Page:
“This is technology we’re working on – and if there are more advanced civilizations, they probably mastered this.”

And rather than just being a hypothesis, Loeb has proof that this could work.

In September, an object classified as 2020 SO was discovered. When scientists tracked it, they were able to identify it as the Centaur upper rocket stage, which had helped propel a NASA lunar probe to the moon in 1966.

“It was pushed by sunlight, and it was a small, narrow object,” Loeb explained. “An object was pushed by sunlight, and we know it’s possible, because this was made by us.”

In your book, you mention the possibility of ‘Oumuamua being interstellar garbage. Do you think this is the case?
“Maybe it was intended to do something, maybe it’s one out of a group of objects for communication relay stations. Or it could be means of navigating through interstellar space. Who knows?” he answered.

However, if this were garbage, it would make sense, as detecting an advanced alien civilization would be exceedingly difficult – especially if they don’t want to be found.

“An advanced civilization with the capacity for space travel would be difficult to detect, as they would move far too fast, and we might just mistake it for rays,” Loeb explained.

He also proposed that if a civilization didn’t want to be found, they wouldn’t be sending communications or probes, and might even have ways of hiding themselves – something Loeb dubbed “social distancing on a cosmic scale.”

But what they will still likely have, Loeb explained, is garbage.

And it is this approach that differs for what has been the predominant means of studying the possible existence of alien life, which has been radio communications and potentially finding primitive life through the detection of oxygen and water.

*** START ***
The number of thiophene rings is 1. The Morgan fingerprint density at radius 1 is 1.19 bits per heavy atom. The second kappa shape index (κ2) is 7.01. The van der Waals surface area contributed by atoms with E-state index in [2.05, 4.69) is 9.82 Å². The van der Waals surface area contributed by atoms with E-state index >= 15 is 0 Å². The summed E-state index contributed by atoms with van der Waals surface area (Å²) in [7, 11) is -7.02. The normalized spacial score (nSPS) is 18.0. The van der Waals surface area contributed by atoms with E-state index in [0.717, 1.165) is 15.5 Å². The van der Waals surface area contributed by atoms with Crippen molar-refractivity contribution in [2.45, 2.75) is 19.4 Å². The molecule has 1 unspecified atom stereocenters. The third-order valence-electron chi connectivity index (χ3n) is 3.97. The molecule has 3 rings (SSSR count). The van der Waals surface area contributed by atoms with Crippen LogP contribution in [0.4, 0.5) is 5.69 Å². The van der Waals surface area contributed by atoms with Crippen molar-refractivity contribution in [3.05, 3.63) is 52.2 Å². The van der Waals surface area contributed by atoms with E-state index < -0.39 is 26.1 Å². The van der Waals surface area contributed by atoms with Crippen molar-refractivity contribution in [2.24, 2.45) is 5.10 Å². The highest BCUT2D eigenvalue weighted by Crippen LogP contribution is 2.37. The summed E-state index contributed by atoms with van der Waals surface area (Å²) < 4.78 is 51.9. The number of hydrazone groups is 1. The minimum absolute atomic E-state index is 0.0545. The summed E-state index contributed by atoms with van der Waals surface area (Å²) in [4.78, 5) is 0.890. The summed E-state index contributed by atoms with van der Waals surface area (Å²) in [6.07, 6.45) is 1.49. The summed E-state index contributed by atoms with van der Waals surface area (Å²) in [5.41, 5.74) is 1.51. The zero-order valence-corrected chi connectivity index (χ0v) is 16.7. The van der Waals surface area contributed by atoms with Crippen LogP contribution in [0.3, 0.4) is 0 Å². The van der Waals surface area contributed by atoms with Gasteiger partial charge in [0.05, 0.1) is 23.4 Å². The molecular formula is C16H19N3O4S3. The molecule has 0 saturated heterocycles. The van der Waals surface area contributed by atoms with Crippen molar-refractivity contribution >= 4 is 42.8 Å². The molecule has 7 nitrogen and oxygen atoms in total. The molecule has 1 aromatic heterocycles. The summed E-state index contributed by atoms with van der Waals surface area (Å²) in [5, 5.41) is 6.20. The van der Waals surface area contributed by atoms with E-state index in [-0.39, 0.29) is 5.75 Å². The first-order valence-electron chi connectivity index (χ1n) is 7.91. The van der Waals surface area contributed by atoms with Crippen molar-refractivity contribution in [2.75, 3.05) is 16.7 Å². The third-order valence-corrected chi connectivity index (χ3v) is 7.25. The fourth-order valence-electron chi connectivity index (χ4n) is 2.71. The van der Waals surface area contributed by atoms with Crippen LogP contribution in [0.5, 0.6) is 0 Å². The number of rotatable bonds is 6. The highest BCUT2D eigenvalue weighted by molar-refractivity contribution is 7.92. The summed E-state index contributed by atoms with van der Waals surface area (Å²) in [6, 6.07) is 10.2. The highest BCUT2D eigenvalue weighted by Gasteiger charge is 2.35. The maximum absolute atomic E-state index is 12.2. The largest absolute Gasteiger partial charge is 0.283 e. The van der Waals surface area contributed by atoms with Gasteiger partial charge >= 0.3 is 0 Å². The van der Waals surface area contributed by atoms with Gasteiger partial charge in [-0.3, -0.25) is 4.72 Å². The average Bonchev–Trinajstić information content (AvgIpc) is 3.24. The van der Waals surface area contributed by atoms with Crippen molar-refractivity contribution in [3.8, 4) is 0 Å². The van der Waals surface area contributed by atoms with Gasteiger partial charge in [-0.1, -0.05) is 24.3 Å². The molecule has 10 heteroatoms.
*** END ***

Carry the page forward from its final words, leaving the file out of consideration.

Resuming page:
“In a textbook I coauthored, which should come out in June 2021, I discuss the search for advanced and primitive extraterrestrial life. The search for primitive life is often in the center, while intelligent life is often cast to the periphery of scientific study,” Loeb told the Post.

“This makes no sense, since finding oxygen could have a natural cause, while compounds like those made by coolants are conclusive, and I don’t see how they could be seen as anything else. There are so many other planets with Earth’s conditions, but finding these compounds would be proof of intelligent life. And we have all the technology to do so.”

Why do you think it doesn’t have mainstream appeal in the scientific community?
“I think it’s a psychological barrier, and it’s a crime given how interested the public is in and the scientific community has the technology to find out. I’m trying to change this perception.”

Loeb’s theories on the existence of extraterrestrial life and how humanity would find evidence of its existence differs heavily with claims made in December by former Israeli space security chief Haim Eshed, who had claimed in an interview with Yediot Aharonot that the United States and Israel had both been in contact with a Galactic Federation who felt humanity wasn’t ready to be aware of its existence.

Eshed had at the time claimed that academic views on his claims was changing, and cited Loeb’s research into ‘Oumuamua as an example.

But Loeb strongly disagrees.

“When notable people say crazy things, the public assumes that this is evidence. It takes away the reputation of science. Everything I said is based on evidence and is rooted in evidence. Eshed had no evidence.”

It should be noted, though, that since ‘Oumuamua was spotted, another interstellar object, 2I/Borisov. Unlike ‘Oumuamua, however, all evidence points to it being a comet.

“People tried convincing me that this could mean ‘Oumuamua is also one,” Loeb said. “To which I say, when I met my wife, she looked special and unique to me, and I’ve met many women since who don’t change how special and unique my wife is.”

But regardless of what ‘Oumuamua is, it lends further support to the viability of lightsails. And for Loeb, this could be the hope humanity needs, as humanity has already “spent a considerable amount of money into destroying the planet.”

“It’s like Noah’s ark to save life on Earth,” he told the Post.

“It doesn’t need to be a big spacecraft, it just needs to have an artificial intelligence, a large enough computer with the DNA of every living creature and a 3D printer. We will know hopefully in the next few decades how to reconstruct synthetic life, and with a 3D printer we could possibly do it. With a computer, 3D printer and AI we could reconstruct everything.”